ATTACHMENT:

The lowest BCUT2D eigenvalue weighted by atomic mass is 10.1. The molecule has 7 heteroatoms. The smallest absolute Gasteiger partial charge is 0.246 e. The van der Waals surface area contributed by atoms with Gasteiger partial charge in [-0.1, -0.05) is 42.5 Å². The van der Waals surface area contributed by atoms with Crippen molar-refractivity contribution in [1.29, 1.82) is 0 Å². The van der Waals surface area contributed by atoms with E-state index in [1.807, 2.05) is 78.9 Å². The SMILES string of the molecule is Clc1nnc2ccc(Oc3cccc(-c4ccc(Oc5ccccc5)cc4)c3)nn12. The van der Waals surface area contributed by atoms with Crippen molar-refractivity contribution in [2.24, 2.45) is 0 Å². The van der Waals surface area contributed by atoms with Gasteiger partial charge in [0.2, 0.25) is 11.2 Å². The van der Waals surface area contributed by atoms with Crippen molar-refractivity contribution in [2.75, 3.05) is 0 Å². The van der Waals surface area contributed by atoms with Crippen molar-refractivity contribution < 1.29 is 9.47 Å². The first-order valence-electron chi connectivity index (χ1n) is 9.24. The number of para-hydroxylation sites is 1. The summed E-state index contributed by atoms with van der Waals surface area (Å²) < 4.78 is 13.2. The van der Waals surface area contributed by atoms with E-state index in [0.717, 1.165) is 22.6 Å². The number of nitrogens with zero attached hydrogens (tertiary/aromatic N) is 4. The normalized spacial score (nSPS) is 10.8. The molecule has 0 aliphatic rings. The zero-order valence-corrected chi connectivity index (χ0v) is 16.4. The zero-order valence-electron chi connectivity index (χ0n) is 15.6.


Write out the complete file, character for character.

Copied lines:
The lowest BCUT2D eigenvalue weighted by atomic mass is 10.1. The molecule has 7 heteroatoms. The smallest absolute Gasteiger partial charge is 0.246 e. The van der Waals surface area contributed by atoms with Gasteiger partial charge in [-0.1, -0.05) is 42.5 Å². The van der Waals surface area contributed by atoms with Crippen molar-refractivity contribution in [1.29, 1.82) is 0 Å². The van der Waals surface area contributed by atoms with E-state index in [1.807, 2.05) is 78.9 Å². The SMILES string of the molecule is Clc1nnc2ccc(Oc3cccc(-c4ccc(Oc5ccccc5)cc4)c3)nn12. The van der Waals surface area contributed by atoms with Crippen molar-refractivity contribution in [2.24, 2.45) is 0 Å². The van der Waals surface area contributed by atoms with Gasteiger partial charge in [0.2, 0.25) is 11.2 Å². The van der Waals surface area contributed by atoms with Crippen molar-refractivity contribution in [2.75, 3.05) is 0 Å². The van der Waals surface area contributed by atoms with Crippen molar-refractivity contribution < 1.29 is 9.47 Å². The first-order valence-electron chi connectivity index (χ1n) is 9.24. The number of para-hydroxylation sites is 1. The summed E-state index contributed by atoms with van der Waals surface area (Å²) < 4.78 is 13.2. The van der Waals surface area contributed by atoms with E-state index in [0.717, 1.165) is 22.6 Å². The number of nitrogens with zero attached hydrogens (tertiary/aromatic N) is 4. The normalized spacial score (nSPS) is 10.8. The molecule has 0 aliphatic rings. The zero-order valence-corrected chi connectivity index (χ0v) is 16.4. The zero-order valence-electron chi connectivity index (χ0n) is 15.6.